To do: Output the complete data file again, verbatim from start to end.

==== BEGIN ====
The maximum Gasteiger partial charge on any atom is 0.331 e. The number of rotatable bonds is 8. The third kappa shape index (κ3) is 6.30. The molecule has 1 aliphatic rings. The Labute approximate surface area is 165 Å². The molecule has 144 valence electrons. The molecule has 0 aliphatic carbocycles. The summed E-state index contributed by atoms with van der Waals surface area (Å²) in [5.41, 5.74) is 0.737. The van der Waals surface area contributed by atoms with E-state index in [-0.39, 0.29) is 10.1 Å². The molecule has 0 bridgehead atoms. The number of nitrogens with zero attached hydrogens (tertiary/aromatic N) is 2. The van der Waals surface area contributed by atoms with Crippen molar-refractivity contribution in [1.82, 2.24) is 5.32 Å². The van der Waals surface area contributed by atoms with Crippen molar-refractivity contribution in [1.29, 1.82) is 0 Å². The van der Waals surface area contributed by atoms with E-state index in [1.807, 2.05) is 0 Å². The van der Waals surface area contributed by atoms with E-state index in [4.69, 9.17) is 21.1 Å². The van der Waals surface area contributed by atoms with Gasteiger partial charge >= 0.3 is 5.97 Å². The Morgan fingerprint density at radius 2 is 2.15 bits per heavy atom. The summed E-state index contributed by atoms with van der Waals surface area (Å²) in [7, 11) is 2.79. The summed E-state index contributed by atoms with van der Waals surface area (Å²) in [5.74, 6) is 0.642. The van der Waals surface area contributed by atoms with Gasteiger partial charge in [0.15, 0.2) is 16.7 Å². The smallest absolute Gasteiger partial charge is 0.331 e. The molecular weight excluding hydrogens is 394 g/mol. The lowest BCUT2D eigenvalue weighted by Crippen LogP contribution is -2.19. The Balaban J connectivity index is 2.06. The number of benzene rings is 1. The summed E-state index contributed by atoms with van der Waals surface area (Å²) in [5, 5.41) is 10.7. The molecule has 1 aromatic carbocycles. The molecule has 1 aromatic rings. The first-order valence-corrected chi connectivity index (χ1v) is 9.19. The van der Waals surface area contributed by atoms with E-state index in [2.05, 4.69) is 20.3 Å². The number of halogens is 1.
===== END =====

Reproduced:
The maximum Gasteiger partial charge on any atom is 0.331 e. The number of rotatable bonds is 8. The third kappa shape index (κ3) is 6.30. The molecule has 1 aliphatic rings. The Labute approximate surface area is 165 Å². The molecule has 144 valence electrons. The molecule has 0 aliphatic carbocycles. The summed E-state index contributed by atoms with van der Waals surface area (Å²) in [5.41, 5.74) is 0.737. The van der Waals surface area contributed by atoms with E-state index in [-0.39, 0.29) is 10.1 Å². The molecule has 0 bridgehead atoms. The number of nitrogens with zero attached hydrogens (tertiary/aromatic N) is 2. The van der Waals surface area contributed by atoms with Crippen molar-refractivity contribution in [1.82, 2.24) is 5.32 Å². The van der Waals surface area contributed by atoms with Crippen molar-refractivity contribution in [1.29, 1.82) is 0 Å². The van der Waals surface area contributed by atoms with E-state index in [1.807, 2.05) is 0 Å². The van der Waals surface area contributed by atoms with E-state index in [4.69, 9.17) is 21.1 Å². The van der Waals surface area contributed by atoms with Gasteiger partial charge >= 0.3 is 5.97 Å². The Morgan fingerprint density at radius 2 is 2.15 bits per heavy atom. The summed E-state index contributed by atoms with van der Waals surface area (Å²) in [7, 11) is 2.79. The summed E-state index contributed by atoms with van der Waals surface area (Å²) in [5.74, 6) is 0.642. The van der Waals surface area contributed by atoms with Gasteiger partial charge in [0.15, 0.2) is 16.7 Å². The smallest absolute Gasteiger partial charge is 0.331 e. The molecular weight excluding hydrogens is 394 g/mol. The lowest BCUT2D eigenvalue weighted by Crippen LogP contribution is -2.19. The Balaban J connectivity index is 2.06. The number of benzene rings is 1. The summed E-state index contributed by atoms with van der Waals surface area (Å²) in [5, 5.41) is 10.7. The molecule has 1 aromatic carbocycles. The molecule has 1 aromatic rings. The first-order valence-corrected chi connectivity index (χ1v) is 9.19. The van der Waals surface area contributed by atoms with E-state index in [2.05, 4.69) is 20.3 Å². The number of halogens is 1.